Entitled Aeons Tulpa, this print and sculpture installation is inspired by Jondix's extensive travels and is described as "a metaphysical exploration of the artist's interior world." Here's more from Raking Light Projects:  

The installation configuration, influenced by cosmology, represents Jondix's metaphysical being. Nine prints are arranged in rows and columns of three to create the shape of a square, with the tenth print displayed off to the side. Central to the installation is the idea of energy and connection, where each of the ten laser-etched prints are not only physically connected by string but also spiritually connected to the artist. The iconography is a confluence of motifs with Jondix's signature mystical imagery and Eastern-influenced patterning. His visual lexicon borrows from Eastern philosophies and incorporates auspicious symbols, deities and ritualistic objects combined with allusions to personal fantasy and science fiction.
Jondix offers his own thoughts on his process for the show:

When you go into deep meditation, Vipassana or transcendental, you enter all the hidden parts of your mind. . . your body secretes endogenously produced drugs and you can have visions. When I was creating this series, I put myself in that position--trying to create something that will come to my mind in the future--and serendipitously I found my favorite place.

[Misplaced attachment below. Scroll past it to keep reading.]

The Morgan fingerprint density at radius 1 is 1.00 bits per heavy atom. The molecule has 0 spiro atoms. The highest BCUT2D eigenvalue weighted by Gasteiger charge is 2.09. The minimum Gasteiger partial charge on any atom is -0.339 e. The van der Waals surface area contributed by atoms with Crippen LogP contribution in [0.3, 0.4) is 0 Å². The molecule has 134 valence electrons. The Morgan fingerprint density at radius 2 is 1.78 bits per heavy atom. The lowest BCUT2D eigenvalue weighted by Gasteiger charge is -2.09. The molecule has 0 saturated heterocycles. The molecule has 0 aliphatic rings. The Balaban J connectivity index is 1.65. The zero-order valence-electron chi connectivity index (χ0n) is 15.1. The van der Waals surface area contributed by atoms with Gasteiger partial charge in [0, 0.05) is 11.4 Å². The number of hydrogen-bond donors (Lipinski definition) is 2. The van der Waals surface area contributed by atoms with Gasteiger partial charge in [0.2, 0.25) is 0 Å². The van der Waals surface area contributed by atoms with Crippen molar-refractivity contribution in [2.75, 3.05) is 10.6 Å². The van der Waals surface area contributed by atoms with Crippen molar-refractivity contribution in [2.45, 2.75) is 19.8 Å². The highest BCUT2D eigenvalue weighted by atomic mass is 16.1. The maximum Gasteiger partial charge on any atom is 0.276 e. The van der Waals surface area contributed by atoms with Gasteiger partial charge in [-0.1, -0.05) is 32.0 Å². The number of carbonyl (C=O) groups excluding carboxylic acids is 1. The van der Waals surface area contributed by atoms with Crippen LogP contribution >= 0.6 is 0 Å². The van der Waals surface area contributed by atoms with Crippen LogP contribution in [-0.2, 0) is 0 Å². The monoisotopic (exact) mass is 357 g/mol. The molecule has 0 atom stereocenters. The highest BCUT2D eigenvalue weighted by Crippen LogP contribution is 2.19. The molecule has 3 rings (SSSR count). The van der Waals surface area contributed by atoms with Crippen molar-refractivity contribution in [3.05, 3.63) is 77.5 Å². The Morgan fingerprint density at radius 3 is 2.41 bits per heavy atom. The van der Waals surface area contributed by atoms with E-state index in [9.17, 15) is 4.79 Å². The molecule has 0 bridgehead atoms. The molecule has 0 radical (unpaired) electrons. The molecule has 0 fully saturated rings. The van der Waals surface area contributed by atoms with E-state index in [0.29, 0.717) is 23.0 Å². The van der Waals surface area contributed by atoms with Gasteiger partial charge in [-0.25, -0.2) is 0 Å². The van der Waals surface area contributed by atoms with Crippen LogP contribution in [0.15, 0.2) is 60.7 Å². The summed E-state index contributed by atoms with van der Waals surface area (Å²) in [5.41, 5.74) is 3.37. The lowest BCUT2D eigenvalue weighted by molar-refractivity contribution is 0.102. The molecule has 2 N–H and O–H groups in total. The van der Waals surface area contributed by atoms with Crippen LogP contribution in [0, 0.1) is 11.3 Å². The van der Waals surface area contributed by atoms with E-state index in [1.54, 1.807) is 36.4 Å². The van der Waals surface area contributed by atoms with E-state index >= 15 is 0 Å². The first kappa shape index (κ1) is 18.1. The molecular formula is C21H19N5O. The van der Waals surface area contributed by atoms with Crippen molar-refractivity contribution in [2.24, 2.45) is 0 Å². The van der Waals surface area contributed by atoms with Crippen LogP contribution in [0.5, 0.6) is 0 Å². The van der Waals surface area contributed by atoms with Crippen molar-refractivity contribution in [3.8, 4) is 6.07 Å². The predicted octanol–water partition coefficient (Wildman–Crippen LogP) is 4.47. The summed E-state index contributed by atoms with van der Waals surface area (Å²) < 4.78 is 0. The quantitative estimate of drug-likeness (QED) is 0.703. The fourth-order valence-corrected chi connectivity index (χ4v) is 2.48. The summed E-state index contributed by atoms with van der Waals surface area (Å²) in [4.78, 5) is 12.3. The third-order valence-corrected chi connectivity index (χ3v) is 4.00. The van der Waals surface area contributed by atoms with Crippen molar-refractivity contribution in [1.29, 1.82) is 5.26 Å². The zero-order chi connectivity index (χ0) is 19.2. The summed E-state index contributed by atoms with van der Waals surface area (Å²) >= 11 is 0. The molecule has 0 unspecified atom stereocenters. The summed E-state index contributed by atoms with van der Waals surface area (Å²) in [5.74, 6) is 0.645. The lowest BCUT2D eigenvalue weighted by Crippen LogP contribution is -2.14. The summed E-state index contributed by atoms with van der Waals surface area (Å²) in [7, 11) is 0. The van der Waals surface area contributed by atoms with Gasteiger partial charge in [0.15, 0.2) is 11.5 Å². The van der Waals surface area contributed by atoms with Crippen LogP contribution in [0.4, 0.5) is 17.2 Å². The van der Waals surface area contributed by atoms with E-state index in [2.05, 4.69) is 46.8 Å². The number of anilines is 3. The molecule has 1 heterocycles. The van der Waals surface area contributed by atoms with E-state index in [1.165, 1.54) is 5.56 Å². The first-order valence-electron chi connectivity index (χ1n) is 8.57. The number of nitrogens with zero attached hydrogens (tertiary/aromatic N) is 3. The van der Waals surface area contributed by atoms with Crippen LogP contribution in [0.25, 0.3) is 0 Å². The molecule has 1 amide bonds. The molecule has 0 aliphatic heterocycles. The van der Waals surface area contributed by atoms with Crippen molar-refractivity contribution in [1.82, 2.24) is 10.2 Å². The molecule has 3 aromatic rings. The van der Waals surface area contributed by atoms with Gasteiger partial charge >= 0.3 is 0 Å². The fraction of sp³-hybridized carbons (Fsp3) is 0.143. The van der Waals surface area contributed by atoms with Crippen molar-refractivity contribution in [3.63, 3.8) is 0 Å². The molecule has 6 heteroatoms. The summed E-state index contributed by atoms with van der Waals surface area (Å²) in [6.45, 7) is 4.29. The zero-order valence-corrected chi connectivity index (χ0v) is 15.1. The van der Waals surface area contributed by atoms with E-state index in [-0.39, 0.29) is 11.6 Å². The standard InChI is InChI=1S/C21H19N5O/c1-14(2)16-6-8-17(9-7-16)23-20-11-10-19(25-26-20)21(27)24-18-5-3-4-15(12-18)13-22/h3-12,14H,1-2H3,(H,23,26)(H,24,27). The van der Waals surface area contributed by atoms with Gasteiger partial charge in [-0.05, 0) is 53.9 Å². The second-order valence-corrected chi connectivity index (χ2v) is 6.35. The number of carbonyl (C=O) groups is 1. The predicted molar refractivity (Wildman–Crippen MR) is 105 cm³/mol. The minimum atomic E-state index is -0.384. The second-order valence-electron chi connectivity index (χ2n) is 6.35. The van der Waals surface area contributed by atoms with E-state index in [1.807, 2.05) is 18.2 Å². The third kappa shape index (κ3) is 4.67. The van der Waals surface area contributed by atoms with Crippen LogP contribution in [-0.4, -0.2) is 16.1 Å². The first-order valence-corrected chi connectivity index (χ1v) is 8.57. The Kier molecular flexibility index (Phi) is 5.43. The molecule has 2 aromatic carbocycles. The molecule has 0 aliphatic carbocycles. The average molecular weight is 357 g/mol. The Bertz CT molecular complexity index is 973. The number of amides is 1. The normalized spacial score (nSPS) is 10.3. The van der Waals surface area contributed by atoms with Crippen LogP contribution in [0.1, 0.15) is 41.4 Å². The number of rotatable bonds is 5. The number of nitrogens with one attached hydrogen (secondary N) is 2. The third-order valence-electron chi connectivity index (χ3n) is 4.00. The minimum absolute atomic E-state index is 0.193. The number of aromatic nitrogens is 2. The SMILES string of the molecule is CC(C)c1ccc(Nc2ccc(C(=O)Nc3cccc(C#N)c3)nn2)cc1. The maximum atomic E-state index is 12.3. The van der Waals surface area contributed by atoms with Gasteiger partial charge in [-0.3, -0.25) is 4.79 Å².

Aeons Tulpa will be on view at the Against the Stream gallery for a year. Saturday's opening will take place from 7pm-10pm.

For more on Raking Light Projects, and their art prints created by renowned tattooists, check our post on them here.

Jondix tattoo.jpg
Apr201204
04:10 PM
Horiyoshi art .jpg
London's Somerset House is exhibiting silk paintings and photographs of Japanese tattoo master Horiyoshi III in a special series entitled Kokoro: The Art of Horiyoshi III.

The arts center describes the work: